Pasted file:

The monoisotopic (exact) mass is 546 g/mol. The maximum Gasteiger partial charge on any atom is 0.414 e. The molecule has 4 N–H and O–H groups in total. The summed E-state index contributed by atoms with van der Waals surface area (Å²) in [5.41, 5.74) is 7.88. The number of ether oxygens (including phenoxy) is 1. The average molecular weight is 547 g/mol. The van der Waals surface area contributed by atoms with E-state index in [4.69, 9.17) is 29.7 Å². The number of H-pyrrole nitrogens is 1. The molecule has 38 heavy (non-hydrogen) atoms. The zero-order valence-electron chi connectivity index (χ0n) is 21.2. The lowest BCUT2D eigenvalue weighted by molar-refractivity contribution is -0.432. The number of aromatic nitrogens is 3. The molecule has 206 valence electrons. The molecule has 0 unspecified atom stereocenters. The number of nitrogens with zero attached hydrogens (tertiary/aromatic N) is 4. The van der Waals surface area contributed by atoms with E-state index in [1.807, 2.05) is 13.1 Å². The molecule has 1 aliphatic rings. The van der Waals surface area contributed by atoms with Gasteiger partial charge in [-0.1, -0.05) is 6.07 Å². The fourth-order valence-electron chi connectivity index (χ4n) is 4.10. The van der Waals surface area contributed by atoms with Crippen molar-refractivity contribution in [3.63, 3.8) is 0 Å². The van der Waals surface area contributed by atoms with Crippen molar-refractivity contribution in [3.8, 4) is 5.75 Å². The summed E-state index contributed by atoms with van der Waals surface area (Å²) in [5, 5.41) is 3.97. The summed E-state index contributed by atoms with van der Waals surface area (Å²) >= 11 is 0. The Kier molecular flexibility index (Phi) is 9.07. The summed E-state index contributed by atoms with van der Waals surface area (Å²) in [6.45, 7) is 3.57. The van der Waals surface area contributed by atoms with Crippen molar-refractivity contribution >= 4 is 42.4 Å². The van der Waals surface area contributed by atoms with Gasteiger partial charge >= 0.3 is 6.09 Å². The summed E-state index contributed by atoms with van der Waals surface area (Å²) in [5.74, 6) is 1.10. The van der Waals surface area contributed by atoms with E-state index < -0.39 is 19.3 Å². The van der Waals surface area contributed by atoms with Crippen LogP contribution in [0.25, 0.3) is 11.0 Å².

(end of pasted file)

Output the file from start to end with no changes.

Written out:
The monoisotopic (exact) mass is 546 g/mol. The maximum Gasteiger partial charge on any atom is 0.414 e. The molecule has 4 N–H and O–H groups in total. The summed E-state index contributed by atoms with van der Waals surface area (Å²) in [5.41, 5.74) is 7.88. The number of ether oxygens (including phenoxy) is 1. The average molecular weight is 547 g/mol. The van der Waals surface area contributed by atoms with E-state index in [4.69, 9.17) is 29.7 Å². The number of H-pyrrole nitrogens is 1. The molecule has 38 heavy (non-hydrogen) atoms. The zero-order valence-electron chi connectivity index (χ0n) is 21.2. The lowest BCUT2D eigenvalue weighted by molar-refractivity contribution is -0.432. The number of aromatic nitrogens is 3. The molecule has 206 valence electrons. The molecule has 0 unspecified atom stereocenters. The number of nitrogens with zero attached hydrogens (tertiary/aromatic N) is 4. The van der Waals surface area contributed by atoms with E-state index in [1.807, 2.05) is 13.1 Å². The molecule has 1 aliphatic rings. The van der Waals surface area contributed by atoms with Gasteiger partial charge in [-0.1, -0.05) is 6.07 Å². The fourth-order valence-electron chi connectivity index (χ4n) is 4.10. The van der Waals surface area contributed by atoms with Crippen molar-refractivity contribution in [3.63, 3.8) is 0 Å². The van der Waals surface area contributed by atoms with Crippen molar-refractivity contribution in [3.8, 4) is 5.75 Å². The summed E-state index contributed by atoms with van der Waals surface area (Å²) in [5, 5.41) is 3.97. The summed E-state index contributed by atoms with van der Waals surface area (Å²) >= 11 is 0. The Kier molecular flexibility index (Phi) is 9.07. The summed E-state index contributed by atoms with van der Waals surface area (Å²) in [6.45, 7) is 3.57. The van der Waals surface area contributed by atoms with Crippen molar-refractivity contribution >= 4 is 42.4 Å². The van der Waals surface area contributed by atoms with Gasteiger partial charge >= 0.3 is 6.09 Å². The summed E-state index contributed by atoms with van der Waals surface area (Å²) in [5.74, 6) is 1.10. The van der Waals surface area contributed by atoms with E-state index < -0.39 is 19.3 Å². The van der Waals surface area contributed by atoms with Crippen LogP contribution in [0.25, 0.3) is 11.0 Å².